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Off the top of my head there were no surviving intact Boomerangs. The story of Jim Whalley's a/c is absolutely amazing if you get to see the work that had to be put into it. I commend the Classic Wings articles to you to get an idea of the work.

 

Restoring veteran cars from piles of scrap and bits and pieces scrounged from all over the place is one thing, but when you're looking at an object that has to be air worthy, it's a whole new ball game! The least unkind descriptive for any airworthy Boomerang toaday might be "composite" rather than "reproduction".

 

 

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I suppose it explains why this Spitfire in a post of Scott's a while back has a 12 million pricetag:

 

http://theaussieaviator.net/showthread.php?t=48420&highlight=spitfire

 

There must not be too many warbirds of any type in the world still original, by the sound of it. It's good to see a true Australian built warbird like the Boomerang surviving, & great to see someone like Lynette donate their's to the Army Aviation Museum for the public to enjoy. Does anyone know of any others on static display apart from the incomplete one at the War Memorial.

 

Cheers, Willie.

 

 

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  • 1 month later...
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  • 2 weeks later...
This is a pic from 2010The sign reads that it's a replica of a CA-18 mk 23 Mustang

G

 

Yep... as for reply #7.

I'm still hoping to find out just how many Boomerangs ("original" or not...) are in Australia and are airworthy... I'd be surprised if it tallies more than a couple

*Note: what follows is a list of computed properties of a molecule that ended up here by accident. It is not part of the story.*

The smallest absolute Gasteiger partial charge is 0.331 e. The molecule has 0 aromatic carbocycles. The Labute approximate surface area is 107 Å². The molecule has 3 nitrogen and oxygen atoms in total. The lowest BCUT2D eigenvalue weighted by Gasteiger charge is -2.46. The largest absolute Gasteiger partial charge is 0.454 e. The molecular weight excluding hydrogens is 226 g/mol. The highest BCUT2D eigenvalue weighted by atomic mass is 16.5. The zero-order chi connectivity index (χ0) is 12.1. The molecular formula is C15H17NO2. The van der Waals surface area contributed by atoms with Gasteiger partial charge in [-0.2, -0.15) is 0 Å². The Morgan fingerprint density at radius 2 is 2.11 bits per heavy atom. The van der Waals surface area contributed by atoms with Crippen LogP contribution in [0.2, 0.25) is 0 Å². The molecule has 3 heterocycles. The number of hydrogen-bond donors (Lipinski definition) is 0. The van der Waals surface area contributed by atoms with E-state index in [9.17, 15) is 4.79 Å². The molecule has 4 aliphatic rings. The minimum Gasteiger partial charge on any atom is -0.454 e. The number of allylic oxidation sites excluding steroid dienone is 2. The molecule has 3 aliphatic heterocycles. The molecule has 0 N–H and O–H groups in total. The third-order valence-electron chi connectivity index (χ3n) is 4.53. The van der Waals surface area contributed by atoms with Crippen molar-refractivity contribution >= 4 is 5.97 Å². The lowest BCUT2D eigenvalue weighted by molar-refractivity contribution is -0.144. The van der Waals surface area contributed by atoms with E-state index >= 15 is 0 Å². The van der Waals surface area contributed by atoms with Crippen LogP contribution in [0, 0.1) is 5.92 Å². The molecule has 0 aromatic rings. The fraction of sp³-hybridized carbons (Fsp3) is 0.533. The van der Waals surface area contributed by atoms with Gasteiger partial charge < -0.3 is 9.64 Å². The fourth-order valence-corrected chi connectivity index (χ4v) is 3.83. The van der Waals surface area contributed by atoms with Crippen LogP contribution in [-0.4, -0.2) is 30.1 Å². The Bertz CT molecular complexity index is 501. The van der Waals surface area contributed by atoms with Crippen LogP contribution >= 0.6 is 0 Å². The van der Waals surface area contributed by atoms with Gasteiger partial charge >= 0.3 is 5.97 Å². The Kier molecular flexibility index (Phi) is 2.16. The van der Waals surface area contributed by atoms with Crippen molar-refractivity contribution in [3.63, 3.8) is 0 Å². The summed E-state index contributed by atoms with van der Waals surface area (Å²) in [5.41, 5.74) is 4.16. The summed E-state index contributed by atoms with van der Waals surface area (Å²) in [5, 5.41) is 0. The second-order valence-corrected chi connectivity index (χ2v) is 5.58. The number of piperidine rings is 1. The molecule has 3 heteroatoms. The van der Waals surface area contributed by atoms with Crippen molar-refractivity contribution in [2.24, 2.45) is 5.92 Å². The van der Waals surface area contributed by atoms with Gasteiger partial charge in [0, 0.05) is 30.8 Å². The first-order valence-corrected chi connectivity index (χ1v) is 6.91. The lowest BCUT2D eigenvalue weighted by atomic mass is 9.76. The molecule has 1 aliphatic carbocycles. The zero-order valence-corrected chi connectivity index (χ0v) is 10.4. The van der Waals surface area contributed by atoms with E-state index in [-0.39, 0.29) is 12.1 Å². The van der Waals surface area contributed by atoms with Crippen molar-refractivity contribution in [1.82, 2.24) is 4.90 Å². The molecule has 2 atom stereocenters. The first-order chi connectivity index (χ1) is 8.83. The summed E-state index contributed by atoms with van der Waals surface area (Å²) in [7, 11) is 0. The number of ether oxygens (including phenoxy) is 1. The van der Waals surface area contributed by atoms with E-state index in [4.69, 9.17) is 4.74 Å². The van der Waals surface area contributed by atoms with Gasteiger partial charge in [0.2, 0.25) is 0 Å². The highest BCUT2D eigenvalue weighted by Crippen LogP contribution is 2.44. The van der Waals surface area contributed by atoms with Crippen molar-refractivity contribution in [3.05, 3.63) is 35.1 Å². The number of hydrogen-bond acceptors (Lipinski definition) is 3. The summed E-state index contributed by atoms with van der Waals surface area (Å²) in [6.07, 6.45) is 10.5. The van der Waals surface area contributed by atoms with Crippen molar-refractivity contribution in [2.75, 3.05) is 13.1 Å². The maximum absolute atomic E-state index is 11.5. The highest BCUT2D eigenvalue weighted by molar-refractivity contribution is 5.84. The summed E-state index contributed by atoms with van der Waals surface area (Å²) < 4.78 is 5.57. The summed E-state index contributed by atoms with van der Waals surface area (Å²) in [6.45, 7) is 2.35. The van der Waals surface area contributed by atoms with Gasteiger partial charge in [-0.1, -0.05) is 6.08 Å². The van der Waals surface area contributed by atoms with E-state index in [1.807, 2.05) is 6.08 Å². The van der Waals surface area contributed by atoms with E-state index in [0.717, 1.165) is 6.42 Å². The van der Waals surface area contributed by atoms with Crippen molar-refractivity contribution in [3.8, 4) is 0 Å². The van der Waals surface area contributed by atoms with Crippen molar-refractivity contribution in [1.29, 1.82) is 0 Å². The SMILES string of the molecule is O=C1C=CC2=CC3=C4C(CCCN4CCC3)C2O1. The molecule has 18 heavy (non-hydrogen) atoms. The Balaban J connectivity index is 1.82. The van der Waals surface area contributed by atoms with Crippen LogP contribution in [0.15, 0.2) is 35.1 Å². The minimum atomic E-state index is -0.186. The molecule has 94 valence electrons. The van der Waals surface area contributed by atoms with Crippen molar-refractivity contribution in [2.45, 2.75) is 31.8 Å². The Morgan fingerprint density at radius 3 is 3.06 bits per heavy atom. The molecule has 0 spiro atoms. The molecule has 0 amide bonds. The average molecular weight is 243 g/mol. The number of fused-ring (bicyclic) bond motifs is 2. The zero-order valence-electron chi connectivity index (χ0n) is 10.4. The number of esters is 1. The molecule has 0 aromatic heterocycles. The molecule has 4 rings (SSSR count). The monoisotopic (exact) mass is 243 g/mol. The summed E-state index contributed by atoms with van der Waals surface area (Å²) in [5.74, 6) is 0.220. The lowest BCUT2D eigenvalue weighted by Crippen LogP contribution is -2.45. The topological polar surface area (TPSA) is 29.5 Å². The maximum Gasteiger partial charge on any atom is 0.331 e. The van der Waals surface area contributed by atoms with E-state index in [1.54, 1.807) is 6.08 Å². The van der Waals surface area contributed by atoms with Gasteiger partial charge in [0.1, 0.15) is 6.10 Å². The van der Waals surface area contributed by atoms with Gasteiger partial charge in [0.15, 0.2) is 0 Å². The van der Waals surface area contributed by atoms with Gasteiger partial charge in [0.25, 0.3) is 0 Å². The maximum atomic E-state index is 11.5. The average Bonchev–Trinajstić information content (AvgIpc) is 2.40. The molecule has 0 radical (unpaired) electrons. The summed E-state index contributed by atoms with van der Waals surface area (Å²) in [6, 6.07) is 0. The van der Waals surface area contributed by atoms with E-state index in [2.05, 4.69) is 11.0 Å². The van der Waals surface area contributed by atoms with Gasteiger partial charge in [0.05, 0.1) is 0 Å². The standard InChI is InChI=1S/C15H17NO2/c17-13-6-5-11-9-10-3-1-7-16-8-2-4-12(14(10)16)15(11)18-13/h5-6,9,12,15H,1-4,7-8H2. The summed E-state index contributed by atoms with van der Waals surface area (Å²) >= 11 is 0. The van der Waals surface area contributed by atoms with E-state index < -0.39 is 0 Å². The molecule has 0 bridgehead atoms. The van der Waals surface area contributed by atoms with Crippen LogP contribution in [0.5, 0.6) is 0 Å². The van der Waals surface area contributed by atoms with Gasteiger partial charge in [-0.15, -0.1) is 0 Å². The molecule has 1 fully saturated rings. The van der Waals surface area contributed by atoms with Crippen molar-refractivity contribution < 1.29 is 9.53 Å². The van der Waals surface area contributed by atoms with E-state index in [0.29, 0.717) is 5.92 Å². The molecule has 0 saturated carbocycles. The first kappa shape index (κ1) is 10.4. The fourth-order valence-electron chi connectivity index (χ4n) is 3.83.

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Doing a Google only mentions 2 or 3. VH-MHR at Temora, the Toowoomba one, now at the Museum of Army Aviation, Oakey, and possibly VH-XBL. The RAAF website was quoting only one airworthy in Februrary 2011, presumably VH-MHR. I think the Boomerang at Oakey was airworthy when donated, but is now on static display, so it probably doesn't count as airworthy. Does anyone know anything about VH-XBL, supposed to have flown again in 2009.

 

Cheers, Willie.

 

 

 

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Found some photos of VH-XBL on Airliners:

 

http://www.airliners.net/search/photo.search?regsearch=VH-XBL

 

So I guess that makes two airworthy, VH-MHR & VH-XBL, as VH-BOM, the one at Oakey has been there since 2007 on static display, so I don't know whether that counts as airworthy. I think it was airworthy & flying when donated. VH-BOM was supposed to be the first to fly in Australia since the end of the war, then I guess followed by VH-MHR, then VH-XBL, possibly in that order. So it looks like only three restorations/re-builds have flown here.

 

I hope I get to see one of them fly one day, have only seen the static display & there's nothing like the sound of a Twin Wasp. Unless of course you count the Cyclone 9, Twin Cyclone, Duplex Cyclone etc.

 

Cheers, Willie.

 

 

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Have done a bit more homework, and I see that the Oakey museum website states that MH-Y (the ex Zuccoli a/c) is now a static exhibit.

 

MH-R at Temora is airworthy, and when I last (June '11) sighted LB-L, Jim Whalley's aircraft at Parafield, it had the engine out.

 

 

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  • 2 years later...
A hunting friend of mine stunned me recently when he showed me this photo. It was taken on a hunting expedition in South Australia, probably in the 1970s. This aircraft looks to be in such excellent condition. I have researched Aussie Mustangs as well as I have been able to but I haven't found anything to match this one.Under high magnification the name STARDUST can be seen on the cowling and the number 072 just before that word. The number 4706072 is on the rear fuselage just before the 'A'.

Does anyone know anything about this aircraft? I thought I had a record of every Mustang which had been flown as a civilian aircraft in this country but this one is a completely new one on me. I cannot sleep for fretting about this. Please help!

Hi how are you the mustang you are referring to in burra is my grandfathers he made it at home and took him 4 years it was that exact to scale an original canopy was purchased and it fit and closed perfectly it is now located in greenock the numbers you referred to was his army numbers and he named it stardust it runs also powered by a Datsun engine but of course it cannot fly

 

Regards Ryan ps I have plenty of pics of it during the build process